UN Women carried out a progress review of this programme as part of our partnership to develop a Global Framework on Women’s Safety. They are advising us on behaviour and social norms change interventions and are working with smallholder farmers too. This has helped to strengthen our programme and adapt it to other countries and regions.

In Kenya, our membership of the Gender Empowerment Platform involves work with the Sustainable Trade Initiative (IDH) to exchange best practices and share knowledge with the wider tea industry. We’re also working with the Ethical Tea Partnership (ETP), and our supplier, the Kenya Tea Development Agency (KTDA), which is the largest tea producer in Kenya with 66 factories and more than half a million smallholder farmers. Through ETP’s partnership with the KTDA, 1,000 managers, supervisors and members of staff out of a total KTDA workforce of 9,000 have been trained on stopping discrimination and harassment.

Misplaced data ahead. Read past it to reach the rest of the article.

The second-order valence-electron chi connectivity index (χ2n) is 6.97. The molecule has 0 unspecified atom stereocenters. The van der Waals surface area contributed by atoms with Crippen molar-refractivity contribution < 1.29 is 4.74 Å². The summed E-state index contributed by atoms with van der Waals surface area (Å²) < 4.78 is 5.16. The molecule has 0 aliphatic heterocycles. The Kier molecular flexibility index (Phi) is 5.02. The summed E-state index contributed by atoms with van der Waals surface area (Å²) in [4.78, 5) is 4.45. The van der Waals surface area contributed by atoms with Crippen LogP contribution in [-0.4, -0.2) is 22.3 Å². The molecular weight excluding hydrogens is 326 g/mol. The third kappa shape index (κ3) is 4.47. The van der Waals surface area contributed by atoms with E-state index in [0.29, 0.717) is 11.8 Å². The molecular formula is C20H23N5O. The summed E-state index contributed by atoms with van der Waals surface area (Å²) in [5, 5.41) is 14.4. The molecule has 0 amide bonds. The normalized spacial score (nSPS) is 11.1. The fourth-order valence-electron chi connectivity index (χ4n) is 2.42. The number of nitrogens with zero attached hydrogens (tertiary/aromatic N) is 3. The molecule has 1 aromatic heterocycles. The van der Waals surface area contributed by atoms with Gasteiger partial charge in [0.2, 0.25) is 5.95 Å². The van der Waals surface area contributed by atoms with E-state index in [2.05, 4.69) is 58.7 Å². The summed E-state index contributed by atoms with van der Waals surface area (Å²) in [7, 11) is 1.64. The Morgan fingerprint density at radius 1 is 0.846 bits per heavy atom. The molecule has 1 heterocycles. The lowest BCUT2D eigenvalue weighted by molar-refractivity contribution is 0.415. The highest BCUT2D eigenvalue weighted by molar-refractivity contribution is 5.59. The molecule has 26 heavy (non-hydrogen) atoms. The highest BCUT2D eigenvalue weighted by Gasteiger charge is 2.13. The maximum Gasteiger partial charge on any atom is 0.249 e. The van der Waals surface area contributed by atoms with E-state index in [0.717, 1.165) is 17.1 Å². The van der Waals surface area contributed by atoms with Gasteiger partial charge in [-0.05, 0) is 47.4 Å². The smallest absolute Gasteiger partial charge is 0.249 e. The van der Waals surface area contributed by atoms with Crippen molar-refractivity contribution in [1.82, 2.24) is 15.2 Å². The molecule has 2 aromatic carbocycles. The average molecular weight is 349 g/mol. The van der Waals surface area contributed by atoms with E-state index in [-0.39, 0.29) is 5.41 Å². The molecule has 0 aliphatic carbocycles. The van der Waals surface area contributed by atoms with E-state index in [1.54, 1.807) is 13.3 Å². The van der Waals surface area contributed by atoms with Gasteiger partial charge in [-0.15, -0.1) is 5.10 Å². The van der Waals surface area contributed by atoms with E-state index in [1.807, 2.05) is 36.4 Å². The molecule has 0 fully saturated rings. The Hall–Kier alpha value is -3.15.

For more information on our work on safety in Kericho, see Kericho tea estates and our Human Rights Report 2017 (PDF | 10MB).

Working with unions to prevent sexual harassment

We also work with partners to prevent sexual harassment in our operations. In 2017, following a joint commitment signed by Unilever, the IUF union and IndustriALL, the IUF produced a booklet called ‘No Place for Sexual Harassment at Unilever’. This is designed to help IUF members understand the roles of workers, unions and management in preventing sexual harassment in the workplace, and is described on page 38 of our 2017 Human Rights Report (PDF | 10MB). We also ran a range of initiatives on our sites in 2017 to raise awareness and enhance training to combat this issue.